It’s about that time….. I have begun the process of reorganizing and structuring my portfolio and boy what a task. So the first thing I thought about is color, and after that I immediately thought about what font to choose. There are so many fonts to choose from and I have had a hard time deciding which fonts will be the best reflection of my personality and design style. I am getting a degree in interior design, not graphic design so with that being said I had to do some homework. I spent some time looking for information in a few of my textbooks and online about portfolio design and geez I didn’t realize how crucial it is to make sure you pick the right ones. I know font’s important and it needs to be legible but I must say, I am a little smarter now! I didn’t know there were different typeface categories: Oldstyle, Modern, Slab Serif, San Serif, Fringe, Script, and Decorative. Serif fonts generally have a thick/thin contrast in their structures whereas san serif fonts are mono weight.
I selected three fonts, two serifs and one from the sans serif family. This will allows for a nice contrast. Sans serif fonts tend to strain the eye so the most appropriate way to use this is for titles, headings, and short passages. So I chose Gotham and Rotis fonts to be used interchangeably for my headings and quotes and I chose Didot for my text. I think these three fonts are meaningful to my style and personality. Gotham is sophisticated with clean lines and Rotis is funky and looks good in a large font. I chose Didot for my body of text because it looks modern and dramatic. These are a reflection of how I want my design to be perceived. I have been on the hunt to discover who I am as a designer and what my design aesthetic is and I have come to realize that I am eclectic. I like these shades of blue, green, and yellow. I like to mix and mingle with them all!!!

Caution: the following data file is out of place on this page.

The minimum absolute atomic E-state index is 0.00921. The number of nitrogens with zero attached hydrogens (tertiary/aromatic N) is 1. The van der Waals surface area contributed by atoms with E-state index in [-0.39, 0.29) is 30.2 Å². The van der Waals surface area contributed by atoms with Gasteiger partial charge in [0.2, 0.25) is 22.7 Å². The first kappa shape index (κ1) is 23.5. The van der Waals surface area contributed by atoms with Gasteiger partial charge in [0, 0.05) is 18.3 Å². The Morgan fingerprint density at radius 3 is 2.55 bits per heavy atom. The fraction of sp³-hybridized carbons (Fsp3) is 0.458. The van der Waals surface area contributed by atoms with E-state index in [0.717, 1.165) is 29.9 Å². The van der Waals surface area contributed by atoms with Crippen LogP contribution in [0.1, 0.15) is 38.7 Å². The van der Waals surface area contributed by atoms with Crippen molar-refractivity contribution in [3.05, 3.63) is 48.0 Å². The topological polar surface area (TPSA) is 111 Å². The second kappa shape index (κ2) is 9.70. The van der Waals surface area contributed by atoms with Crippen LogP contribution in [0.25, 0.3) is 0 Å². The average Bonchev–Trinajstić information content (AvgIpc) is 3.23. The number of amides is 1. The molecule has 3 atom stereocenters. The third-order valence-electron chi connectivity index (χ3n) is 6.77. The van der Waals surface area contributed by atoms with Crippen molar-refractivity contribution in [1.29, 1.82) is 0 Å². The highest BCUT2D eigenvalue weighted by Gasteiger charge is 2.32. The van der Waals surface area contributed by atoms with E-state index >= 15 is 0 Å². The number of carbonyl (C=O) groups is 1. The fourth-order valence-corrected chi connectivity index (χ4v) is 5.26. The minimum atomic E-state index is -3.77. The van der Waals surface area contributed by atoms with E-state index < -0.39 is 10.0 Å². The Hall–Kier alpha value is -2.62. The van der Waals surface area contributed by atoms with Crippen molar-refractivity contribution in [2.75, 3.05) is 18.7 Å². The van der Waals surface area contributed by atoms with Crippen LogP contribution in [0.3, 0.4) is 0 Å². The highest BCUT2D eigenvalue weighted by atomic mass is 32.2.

Here are a few helpful hints that I learned from my readings:
· Look for typefaces that look good together and try mixing serif and sans serif faces that relate to each other.
· A clear differentiation between all the elements of type this is achieved by creating contrast through the relative relationships of size, weight, structure, form, direction, and color. A reader should never have to try to figure out what is happening on the page.